The whole concept of BaaS may just have been too early or was simply the victim of bad timing, but since then others have aspired to offer similar services with mixed results. Today, however, the billing market seems buoyant again, not just with resellers of telephony services but with DSPs offering their goods over the internet direct to customers. They are not interested in investing in big bang billing infrastructure and may not be suitable as DOB customers.

One existing billing vendor, Cerillion, saw this market coming 18 months ago and invested heavily in developing what it describes as billing “designed specifically for the cloud, but built on more than 20 years’ experience delivering high performance on-premise billing and transaction processing systems.”

Cerillion Skyline is touted as a powerful multi-tenanted Software-as-a-Service (SaaS) billing application for the next generation of subscription and usage-based services, and my own detailed analysis of it supports the claims. It is dead easy to set up, very easy to use, is agile in terms of speed to launch new services and products and collect payment for them and above all, it is priced very attractively.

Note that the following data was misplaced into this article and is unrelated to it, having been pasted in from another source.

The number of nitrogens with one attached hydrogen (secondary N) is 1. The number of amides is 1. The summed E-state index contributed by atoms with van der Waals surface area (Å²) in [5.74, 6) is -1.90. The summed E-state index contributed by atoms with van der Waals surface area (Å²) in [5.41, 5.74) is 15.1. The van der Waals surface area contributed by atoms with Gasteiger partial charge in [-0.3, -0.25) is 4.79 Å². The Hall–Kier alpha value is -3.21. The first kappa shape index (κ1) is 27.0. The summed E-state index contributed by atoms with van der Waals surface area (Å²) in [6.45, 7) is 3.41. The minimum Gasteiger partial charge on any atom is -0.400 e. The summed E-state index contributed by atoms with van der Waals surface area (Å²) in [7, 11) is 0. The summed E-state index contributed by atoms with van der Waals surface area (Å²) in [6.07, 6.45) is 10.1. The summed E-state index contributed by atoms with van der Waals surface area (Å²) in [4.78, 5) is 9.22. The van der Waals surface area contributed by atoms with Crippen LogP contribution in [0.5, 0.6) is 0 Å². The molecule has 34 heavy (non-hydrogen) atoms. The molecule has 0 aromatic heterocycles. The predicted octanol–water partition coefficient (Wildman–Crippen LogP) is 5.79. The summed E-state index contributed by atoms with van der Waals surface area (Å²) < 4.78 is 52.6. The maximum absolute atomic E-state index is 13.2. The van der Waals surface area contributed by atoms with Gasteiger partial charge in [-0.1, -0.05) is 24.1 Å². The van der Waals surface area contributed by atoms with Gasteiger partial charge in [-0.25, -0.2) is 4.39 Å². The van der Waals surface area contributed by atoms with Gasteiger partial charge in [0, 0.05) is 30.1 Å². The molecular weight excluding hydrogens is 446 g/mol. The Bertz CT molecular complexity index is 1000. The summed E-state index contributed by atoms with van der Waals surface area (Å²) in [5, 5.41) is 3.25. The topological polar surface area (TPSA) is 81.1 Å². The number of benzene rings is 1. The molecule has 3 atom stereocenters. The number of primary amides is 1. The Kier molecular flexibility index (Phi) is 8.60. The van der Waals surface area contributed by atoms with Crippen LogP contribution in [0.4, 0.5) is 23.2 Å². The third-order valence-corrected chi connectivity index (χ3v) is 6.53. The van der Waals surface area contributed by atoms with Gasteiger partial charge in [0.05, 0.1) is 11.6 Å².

No, this is not an advertisement for the company or the product, but it does highlight yet again that our industry is undergoing another big change. There is no reason an existing CSP could not offer a white-branded online DOB option to customers based on existing in-house systems, but if that is too daunting or too expensive, a third-party option like Skyline might be the answer for them, too.

On the other hand, if they can access all the features of telco billing in an easy-to-use package, why would DSPs even bother to opt for DOB. Ah, yes, the CSPs have that elusive prepaid market to offer. Let’s not get too complacent, our ‘friends’ at Visa and MasterCard are only too happy to roll out prepaid debit cards to the masses and these may not only trump the telcos but may open up a significant market to those pesky OTT players and their digital offerings.

Reprinted courtesy of  TM Forum’s Inside Revenue Management Newsletter